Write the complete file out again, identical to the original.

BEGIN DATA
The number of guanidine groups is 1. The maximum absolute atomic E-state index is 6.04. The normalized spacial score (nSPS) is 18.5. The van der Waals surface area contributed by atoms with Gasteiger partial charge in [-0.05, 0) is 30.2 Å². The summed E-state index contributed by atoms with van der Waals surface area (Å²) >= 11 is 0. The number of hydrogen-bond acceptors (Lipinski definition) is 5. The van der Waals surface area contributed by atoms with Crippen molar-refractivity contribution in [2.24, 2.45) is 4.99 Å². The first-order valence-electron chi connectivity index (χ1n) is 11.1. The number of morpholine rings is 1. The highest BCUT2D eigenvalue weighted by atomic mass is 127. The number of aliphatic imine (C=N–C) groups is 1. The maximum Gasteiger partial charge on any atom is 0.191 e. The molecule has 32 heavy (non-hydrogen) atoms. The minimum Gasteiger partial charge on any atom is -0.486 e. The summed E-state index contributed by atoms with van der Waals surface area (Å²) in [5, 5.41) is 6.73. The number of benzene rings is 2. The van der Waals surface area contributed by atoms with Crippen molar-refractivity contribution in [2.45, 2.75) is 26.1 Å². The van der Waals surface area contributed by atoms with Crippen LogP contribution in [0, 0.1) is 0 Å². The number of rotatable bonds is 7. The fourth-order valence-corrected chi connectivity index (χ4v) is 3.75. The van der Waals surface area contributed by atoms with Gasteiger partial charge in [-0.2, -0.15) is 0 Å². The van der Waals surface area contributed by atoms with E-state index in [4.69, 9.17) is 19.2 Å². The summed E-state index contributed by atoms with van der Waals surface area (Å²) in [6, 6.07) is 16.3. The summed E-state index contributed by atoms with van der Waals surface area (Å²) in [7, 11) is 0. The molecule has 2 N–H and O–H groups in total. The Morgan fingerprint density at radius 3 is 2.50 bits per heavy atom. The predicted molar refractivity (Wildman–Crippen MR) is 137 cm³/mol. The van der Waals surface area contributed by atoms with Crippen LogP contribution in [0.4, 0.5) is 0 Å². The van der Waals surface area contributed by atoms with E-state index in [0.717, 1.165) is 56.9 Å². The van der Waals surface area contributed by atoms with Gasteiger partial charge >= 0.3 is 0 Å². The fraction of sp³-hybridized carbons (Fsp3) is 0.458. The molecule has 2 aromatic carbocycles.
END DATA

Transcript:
The number of guanidine groups is 1. The maximum absolute atomic E-state index is 6.04. The normalized spacial score (nSPS) is 18.5. The van der Waals surface area contributed by atoms with Gasteiger partial charge in [-0.05, 0) is 30.2 Å². The summed E-state index contributed by atoms with van der Waals surface area (Å²) >= 11 is 0. The number of hydrogen-bond acceptors (Lipinski definition) is 5. The van der Waals surface area contributed by atoms with Crippen molar-refractivity contribution in [2.24, 2.45) is 4.99 Å². The first-order valence-electron chi connectivity index (χ1n) is 11.1. The number of morpholine rings is 1. The highest BCUT2D eigenvalue weighted by atomic mass is 127. The number of aliphatic imine (C=N–C) groups is 1. The maximum Gasteiger partial charge on any atom is 0.191 e. The molecule has 32 heavy (non-hydrogen) atoms. The minimum Gasteiger partial charge on any atom is -0.486 e. The summed E-state index contributed by atoms with van der Waals surface area (Å²) in [5, 5.41) is 6.73. The number of benzene rings is 2. The van der Waals surface area contributed by atoms with Crippen molar-refractivity contribution in [2.45, 2.75) is 26.1 Å². The van der Waals surface area contributed by atoms with Crippen LogP contribution in [0, 0.1) is 0 Å². The number of rotatable bonds is 7. The fourth-order valence-corrected chi connectivity index (χ4v) is 3.75. The van der Waals surface area contributed by atoms with Gasteiger partial charge in [-0.2, -0.15) is 0 Å². The van der Waals surface area contributed by atoms with E-state index in [4.69, 9.17) is 19.2 Å². The summed E-state index contributed by atoms with van der Waals surface area (Å²) in [6, 6.07) is 16.3. The summed E-state index contributed by atoms with van der Waals surface area (Å²) in [7, 11) is 0. The molecule has 2 N–H and O–H groups in total. The Morgan fingerprint density at radius 3 is 2.50 bits per heavy atom. The predicted molar refractivity (Wildman–Crippen MR) is 137 cm³/mol. The van der Waals surface area contributed by atoms with Crippen LogP contribution in [0.4, 0.5) is 0 Å². The van der Waals surface area contributed by atoms with E-state index in [0.717, 1.165) is 56.9 Å². The van der Waals surface area contributed by atoms with Gasteiger partial charge >= 0.3 is 0 Å². The fraction of sp³-hybridized carbons (Fsp3) is 0.458. The molecule has 2 aromatic carbocycles.